History : Brand ownership

Many of you will know that the Rover name was owned by BMW and licensed to MG Rover – but following the disollution of the Longbridge-based company in 2005 and the subsequent purchase of the remaining assets to Nanjing (forming NAC-MG), it was retained by Ford as part of the original licence agreement with BMW for an undisclosed sum (estimated to be about £10m).

However, the ownership of some of the other marque/model names by NAC-MG is less widely known. And following SAIC’s takeover of NAC, all Chinese rights moved to this company. Ford’s ownership has now passed to Tata.

Thanks to the good people at the MG-Rover.org forums, we are able to present a fascinating list detailing the ownership of the various BMC>Rover names…


Marque names
Name Current owner
Austin SAIC
Austin-Healey * SAIC
Austin Healey SAIC
BMC * SAIC
MG SAIC
MINI BMW
Morris * SAIC
Princess SAIC
Riley BMW
Rover Tata
Sterling SAIC
Triumph BMW
Vanden Plas SAIC
Wolseley * SAIC
Model names
Name Current owner
Austin-Healey Sprite * SAIC
BMC Special Tuning Abingdon SAIC
Clubman BMW
Dolomite BMW
Kestrel BMW
Magna SAIC
Maxi BMW
Metro BMW
MG Magnette SAIC
MGB SAIC
MG Express SAIC
MGF SAIC
MG Magnette SAIC
MGR SAIC
MG TF SAIC
MG ZR SAIC
MG ZS SAIC
MG ZT SAIC
MG ZT-T SAIC
Midget * SAIC
MINI Cooper BMW
MINI Cooper Monte Carlo BMW
MINI Mayfair BMW
MINI Minor BMW
MINI Sprite BMW
MINI Van BMW
Montaine SAIC
Montego SAIC
Morris Minor * SAIC
Princess SAIC
Rover Sport BMW
Rover 100 Series BMW
Rover 200 Series N/A
Rover 400 Series N/A
Rover 600 Series BMW
Rover 800 Series N/A
Rover 25 BMW
Rover 35 BMW
Rover 45 BMW
Rover 55 BMW
Rover 75 BMW
Spitfire BMW
Stag BMW
Streetwise SAIC
Vitesse SAIC
Wasp SAIC
Westminster SAIC
Miscellaneous names
Name Current owner
CDT SAIC
Connoisseur SAIC
Countryman BMW
CTD SAIC
Hairpins SAIC
Kensington SAIC
Knightsbridge BMW
Quest SAIC
Sprite SAIC
Steptronic BMW
Stepspeed SAIC
Straights SAIC
TR 4 Triumph BMW
Vi SAIC
Vitesse SAIC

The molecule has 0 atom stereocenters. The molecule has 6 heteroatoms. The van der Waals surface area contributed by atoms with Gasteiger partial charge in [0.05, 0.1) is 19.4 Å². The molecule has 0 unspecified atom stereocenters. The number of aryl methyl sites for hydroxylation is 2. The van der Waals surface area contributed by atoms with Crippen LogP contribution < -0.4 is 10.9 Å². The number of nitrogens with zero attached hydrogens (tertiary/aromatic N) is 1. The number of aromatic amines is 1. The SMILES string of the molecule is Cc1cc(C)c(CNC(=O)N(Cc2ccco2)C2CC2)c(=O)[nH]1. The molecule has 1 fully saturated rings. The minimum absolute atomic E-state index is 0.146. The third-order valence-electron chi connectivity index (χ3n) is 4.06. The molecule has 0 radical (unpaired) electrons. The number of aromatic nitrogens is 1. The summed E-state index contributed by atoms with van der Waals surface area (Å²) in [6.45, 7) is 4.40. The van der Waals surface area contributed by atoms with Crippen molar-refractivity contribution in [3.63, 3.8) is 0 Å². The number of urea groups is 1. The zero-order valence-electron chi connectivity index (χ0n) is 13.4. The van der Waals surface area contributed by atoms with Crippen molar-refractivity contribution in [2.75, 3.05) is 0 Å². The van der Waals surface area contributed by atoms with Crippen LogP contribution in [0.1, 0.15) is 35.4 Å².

VVC SAIC
100 Ascot BMW

* NB: MG Rover acquired the rights to the asterisked trade marks from British Motor Heritage (for use in spare parts) on 10th December 2003 – and these were passed to SAIC in 2005


Who is British Motor Heritage?

British Motor Heritage Limited was established in 1979 [as BL Heritage Ltd] to support owners and the marketplace by putting body shells and genuine components for classic British cars back into manufacture, using original tools wherever possible. Since November 2001, when the company was acquired from BMW, it has been owned by the present directors who collectively have over 60 years experience with the former Rover Group.

British Motor Heritage owns the Heritage trademark and Heritage Motor Parts brand, and is licensed by MG Rover or BMW to use MG, Mini, Austin-Healey, Triumph, Rover, Austin, Morris, Riley, Wolseley and Special Tuning trademarks and logos. Through its approval process, it is responsible for the licensing of vehicle, merchandise and publishing products and outlets using the non-current trademarks and logos owned by BMW and MG Rover. It is a Member of the Institute of Vehicle Engineers and Federation of British Historic Vehicle Clubs.

The above text has been taken from the website of British Motor Heritage Ltd.


Based on original research by Ian Robertson.
Thanks to Laurence Curtis for further information.
All the names listed above are trade marks, according to the UK Patent Office.

Posted in: History
Keith Adams

About the Author: